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Leicestershire Police and Communities Together (LPACT)

Community events held to proactively engage with local black communities.

First published

Key details

Does it work?
Untested – new or innovative
Community engagement
Diversity and inclusion
Ethics and values

Parminder Kang

Email address
East Midlands
Community safety partnership
Voluntary/not for profit organisation
Stage of practice
The practice is implemented.
Start date
Scale of initiative
Target group
Children and young people
General public


To meaningfully engage with local black communities by:

  • investing time into building and maintaining relationships in the long-term, and subsequently increasing trust, confidence, and satisfaction
  • providing an opportunity for black communities to be heard and listen to their thoughts, feelings and experiences relating to the Police Race Action Plan’s workstreams, demonstrating that the police care
  • offering black communities insight, including knowledge sharing and lay observation opportunities, to demystify the police
  • enabling areas of concern to be identified, appropriate action to be taken, and involvement of black communities in force decision-making
  • taking a proactive rather than reactive approach to community engagement

Intended outcome

  • Improved relationships with local black communities – more and long-term conversations and contact, better rapport between black communities and the police, and increased familiarity and engagement with local officers.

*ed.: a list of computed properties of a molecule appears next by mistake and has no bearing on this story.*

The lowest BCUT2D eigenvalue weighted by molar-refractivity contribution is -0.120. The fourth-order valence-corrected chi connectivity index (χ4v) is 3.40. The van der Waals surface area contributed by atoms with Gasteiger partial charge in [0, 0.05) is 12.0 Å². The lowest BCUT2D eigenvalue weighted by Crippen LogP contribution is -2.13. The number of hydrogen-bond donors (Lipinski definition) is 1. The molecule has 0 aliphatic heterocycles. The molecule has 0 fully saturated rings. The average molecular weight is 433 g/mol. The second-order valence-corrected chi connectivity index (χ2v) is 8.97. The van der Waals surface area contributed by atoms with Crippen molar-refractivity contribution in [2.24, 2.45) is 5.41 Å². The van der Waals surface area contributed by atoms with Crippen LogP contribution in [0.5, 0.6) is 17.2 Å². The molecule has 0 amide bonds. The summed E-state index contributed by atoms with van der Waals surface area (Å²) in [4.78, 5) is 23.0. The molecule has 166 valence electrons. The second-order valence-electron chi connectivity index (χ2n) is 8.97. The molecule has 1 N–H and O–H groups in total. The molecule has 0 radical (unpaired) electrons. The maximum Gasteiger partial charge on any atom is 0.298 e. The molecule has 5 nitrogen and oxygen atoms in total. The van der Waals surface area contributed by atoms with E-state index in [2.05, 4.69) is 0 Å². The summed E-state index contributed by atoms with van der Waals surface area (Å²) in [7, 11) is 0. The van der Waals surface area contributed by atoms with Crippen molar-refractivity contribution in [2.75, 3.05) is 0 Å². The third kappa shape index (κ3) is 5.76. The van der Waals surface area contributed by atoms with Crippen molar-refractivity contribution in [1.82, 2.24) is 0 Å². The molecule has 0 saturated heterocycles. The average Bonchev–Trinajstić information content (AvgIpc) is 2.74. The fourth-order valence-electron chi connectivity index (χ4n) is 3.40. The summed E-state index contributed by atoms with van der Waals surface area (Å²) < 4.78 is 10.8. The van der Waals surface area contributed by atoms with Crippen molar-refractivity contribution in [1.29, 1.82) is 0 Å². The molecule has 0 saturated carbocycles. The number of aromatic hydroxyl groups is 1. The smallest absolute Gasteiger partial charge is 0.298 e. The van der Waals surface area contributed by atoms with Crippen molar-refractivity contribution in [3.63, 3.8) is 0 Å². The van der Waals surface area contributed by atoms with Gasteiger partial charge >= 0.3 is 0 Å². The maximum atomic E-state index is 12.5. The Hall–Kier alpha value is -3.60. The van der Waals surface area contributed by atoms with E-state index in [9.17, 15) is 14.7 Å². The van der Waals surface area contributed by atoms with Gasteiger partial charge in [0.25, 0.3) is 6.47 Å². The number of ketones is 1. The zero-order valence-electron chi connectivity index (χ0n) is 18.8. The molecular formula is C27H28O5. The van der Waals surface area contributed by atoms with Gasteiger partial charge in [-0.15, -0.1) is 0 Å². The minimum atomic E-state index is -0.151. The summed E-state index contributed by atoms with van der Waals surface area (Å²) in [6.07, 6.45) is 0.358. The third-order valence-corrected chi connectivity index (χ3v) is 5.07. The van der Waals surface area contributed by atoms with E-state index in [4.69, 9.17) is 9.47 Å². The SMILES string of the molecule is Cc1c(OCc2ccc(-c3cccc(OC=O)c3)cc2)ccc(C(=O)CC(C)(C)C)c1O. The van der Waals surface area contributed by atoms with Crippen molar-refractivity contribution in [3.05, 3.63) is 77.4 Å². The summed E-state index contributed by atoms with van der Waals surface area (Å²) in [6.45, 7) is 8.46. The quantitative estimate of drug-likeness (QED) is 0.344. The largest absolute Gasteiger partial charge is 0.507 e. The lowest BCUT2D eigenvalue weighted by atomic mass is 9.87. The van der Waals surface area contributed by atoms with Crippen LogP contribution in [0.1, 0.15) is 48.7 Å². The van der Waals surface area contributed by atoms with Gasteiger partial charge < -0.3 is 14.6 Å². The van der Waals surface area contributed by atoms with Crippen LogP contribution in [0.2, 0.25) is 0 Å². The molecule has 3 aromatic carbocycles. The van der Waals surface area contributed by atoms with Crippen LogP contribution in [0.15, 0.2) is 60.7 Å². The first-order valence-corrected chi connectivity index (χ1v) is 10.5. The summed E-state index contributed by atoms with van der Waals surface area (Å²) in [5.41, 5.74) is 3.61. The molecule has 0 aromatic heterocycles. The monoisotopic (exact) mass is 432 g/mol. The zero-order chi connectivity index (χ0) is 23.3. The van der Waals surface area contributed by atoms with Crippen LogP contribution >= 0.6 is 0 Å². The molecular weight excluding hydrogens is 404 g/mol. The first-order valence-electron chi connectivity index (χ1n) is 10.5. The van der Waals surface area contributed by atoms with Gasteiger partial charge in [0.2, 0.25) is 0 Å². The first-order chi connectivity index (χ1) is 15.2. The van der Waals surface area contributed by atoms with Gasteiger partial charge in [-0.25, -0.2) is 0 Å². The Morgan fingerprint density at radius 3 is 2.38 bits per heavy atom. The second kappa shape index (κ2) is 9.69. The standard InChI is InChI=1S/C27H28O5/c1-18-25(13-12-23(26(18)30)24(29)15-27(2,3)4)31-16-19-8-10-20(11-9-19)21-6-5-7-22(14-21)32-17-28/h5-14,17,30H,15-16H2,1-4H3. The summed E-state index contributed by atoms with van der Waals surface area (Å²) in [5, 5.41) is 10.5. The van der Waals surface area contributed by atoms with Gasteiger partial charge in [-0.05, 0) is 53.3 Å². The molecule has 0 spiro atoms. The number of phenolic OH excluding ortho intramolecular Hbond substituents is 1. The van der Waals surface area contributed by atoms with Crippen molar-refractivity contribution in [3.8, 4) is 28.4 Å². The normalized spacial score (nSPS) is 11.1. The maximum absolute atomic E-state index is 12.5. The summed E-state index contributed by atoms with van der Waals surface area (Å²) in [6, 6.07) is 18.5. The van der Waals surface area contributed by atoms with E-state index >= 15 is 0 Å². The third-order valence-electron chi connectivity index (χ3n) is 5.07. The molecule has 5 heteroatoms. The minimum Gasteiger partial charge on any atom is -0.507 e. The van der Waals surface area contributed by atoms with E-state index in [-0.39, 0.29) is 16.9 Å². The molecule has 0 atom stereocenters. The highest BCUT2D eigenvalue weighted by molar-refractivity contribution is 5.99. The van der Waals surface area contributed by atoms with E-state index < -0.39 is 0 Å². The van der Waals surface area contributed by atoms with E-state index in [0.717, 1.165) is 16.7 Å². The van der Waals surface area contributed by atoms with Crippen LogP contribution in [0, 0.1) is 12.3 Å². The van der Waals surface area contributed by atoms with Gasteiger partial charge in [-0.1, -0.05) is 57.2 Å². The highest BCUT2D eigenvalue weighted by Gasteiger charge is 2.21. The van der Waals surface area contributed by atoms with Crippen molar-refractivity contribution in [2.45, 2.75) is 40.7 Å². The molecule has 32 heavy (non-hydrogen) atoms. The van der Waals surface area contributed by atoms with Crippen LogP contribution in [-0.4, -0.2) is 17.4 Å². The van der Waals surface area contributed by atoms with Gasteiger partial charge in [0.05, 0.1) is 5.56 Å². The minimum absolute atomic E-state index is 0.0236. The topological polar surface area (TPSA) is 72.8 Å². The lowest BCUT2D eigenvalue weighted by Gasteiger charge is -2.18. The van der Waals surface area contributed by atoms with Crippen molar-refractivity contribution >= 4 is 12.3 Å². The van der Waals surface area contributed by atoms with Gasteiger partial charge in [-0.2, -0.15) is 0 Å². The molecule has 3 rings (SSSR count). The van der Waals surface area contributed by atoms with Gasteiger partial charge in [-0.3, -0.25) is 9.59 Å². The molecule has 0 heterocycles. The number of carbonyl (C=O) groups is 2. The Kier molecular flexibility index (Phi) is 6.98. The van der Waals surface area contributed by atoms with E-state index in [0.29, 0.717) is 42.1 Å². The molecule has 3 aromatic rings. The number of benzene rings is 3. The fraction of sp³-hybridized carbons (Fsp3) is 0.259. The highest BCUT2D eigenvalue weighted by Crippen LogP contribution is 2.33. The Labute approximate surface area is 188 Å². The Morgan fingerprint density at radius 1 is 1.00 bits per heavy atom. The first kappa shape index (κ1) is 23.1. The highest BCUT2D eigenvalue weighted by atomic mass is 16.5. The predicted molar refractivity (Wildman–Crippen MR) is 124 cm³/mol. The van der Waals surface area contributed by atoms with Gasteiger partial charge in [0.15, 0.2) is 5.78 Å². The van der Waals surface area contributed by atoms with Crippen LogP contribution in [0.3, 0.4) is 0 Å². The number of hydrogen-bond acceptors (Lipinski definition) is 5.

• Increased understanding of policing about the areas of concern to local black communities and their thoughts, feelings and experiences relating to the Police Race Action Plan.
  • Identification of black communities’ areas of concern, action taken to address these, and black communities having influence over force decision-making.
  • Increased opportunity for black communities to engage with lay observation opportunities and gain an understanding about policing.
  • Increased trust, confidence and satisfaction of black communities towards policing.


Leicestershire Police and Communities Together (LPACT) involves community events held with local black communities, where the focus is on discussing the four workstreams within the Police Race Action Plan.